Loss Aversion and lying behavior: Theory, estimation and empirical evidence
Ellen Garbarino (),
Robert Slonim and
Marie Claire Villeval ()
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Ellen Garbarino: University of Sydney Business School, Department of Marketing, Abercrombie building, NSW 2006 Sydney, Australia
No 1631, Working Papers from Groupe d'Analyse et de Théorie Economique Lyon St-Étienne (GATE Lyon St-Étienne), Université de Lyon
We theoretically show that agents with loss-averse preferences are more likely to lie to avoid receiving a financially bad outcome the lower the probability of this bad outcome. The increased dishonesty occurs due to the expected payoff increasing as the bad outcome becomes less likely, and hence the greater the loss that can be avoided by lying. We demonstrate robust support for this role of loss aversion on lying by reanalyzing the results from the extant literature covering 74 studies and 363 treatments, and from two new experiments that vary the outcome probabilities and examine lying for personal gain and for gains to causes one supports or opposes. To measure and compare lying behavior across treatments and studies, we develop an empirical method that estimates the full distribution of dishonesty when agents privately observe the outcome of a random process and can misreport what they observed.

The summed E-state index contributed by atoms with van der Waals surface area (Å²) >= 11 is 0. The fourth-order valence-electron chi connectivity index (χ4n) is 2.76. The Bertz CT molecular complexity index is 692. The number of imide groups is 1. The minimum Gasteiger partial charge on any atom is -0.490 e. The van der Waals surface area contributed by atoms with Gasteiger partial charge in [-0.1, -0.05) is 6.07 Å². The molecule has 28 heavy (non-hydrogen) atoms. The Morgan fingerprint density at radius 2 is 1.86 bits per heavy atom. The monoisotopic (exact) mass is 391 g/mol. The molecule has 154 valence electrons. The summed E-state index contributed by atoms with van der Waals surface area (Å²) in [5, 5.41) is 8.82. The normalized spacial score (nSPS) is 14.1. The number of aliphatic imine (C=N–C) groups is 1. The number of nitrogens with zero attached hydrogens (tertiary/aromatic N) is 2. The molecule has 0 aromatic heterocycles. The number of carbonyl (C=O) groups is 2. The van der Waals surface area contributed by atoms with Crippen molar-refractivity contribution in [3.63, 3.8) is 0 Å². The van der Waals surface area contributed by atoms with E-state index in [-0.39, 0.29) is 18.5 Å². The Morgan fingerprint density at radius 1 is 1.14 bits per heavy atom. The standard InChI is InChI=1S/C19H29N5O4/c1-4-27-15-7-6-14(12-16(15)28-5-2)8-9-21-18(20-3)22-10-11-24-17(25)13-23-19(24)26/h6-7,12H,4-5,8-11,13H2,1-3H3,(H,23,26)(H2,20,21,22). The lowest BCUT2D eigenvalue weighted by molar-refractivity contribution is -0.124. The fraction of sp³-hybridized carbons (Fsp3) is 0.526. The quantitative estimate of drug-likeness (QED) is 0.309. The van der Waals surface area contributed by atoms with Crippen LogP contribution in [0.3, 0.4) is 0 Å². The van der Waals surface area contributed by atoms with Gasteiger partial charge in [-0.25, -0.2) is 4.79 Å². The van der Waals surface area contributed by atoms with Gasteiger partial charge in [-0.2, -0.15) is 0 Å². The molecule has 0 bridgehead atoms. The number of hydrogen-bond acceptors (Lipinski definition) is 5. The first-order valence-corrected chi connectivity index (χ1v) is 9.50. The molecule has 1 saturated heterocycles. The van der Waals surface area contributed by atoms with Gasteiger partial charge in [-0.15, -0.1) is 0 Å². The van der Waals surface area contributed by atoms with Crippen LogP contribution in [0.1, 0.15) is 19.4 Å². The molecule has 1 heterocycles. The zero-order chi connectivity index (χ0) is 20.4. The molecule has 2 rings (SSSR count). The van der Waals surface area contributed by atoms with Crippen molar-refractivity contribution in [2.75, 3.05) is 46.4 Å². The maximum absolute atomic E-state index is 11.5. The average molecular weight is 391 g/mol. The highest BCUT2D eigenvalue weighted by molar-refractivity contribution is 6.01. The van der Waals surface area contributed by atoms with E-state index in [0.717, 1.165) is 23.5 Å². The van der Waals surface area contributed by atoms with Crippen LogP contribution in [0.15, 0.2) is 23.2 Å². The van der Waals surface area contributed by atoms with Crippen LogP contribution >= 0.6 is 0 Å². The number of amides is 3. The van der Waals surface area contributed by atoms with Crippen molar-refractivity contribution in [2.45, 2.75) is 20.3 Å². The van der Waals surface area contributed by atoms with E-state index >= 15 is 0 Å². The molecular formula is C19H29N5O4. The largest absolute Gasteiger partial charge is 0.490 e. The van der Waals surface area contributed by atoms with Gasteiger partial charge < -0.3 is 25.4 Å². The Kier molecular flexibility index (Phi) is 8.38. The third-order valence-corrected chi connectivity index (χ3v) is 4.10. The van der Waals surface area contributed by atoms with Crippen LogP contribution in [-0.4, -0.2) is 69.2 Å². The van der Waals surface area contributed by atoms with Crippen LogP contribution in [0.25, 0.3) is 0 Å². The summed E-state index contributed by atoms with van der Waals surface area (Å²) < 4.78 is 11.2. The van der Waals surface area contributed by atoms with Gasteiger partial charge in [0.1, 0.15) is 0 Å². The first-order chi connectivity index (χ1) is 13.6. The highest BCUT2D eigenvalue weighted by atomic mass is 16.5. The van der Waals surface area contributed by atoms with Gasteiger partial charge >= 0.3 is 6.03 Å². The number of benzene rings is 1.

Keywords: Gender; loss aversion; dishonesty; econometric estimation; experimental economics; lying (search for similar items in EconPapers)
JEL-codes: C91 C81 D03 (search for similar items in EconPapers)
New Economics Papers: this item is included in nep-hpe and nep-upt
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Working Paper: Loss Aversion and lying behavior: Theory, estimation and empirical evidence (2016)
Working Paper: Loss Aversion and Lying Behavior: Theory, Estimation and Empirical Evidence (2016)
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Persistent link: https://EconPapers.repec.org/RePEc:gat:wpaper:1631
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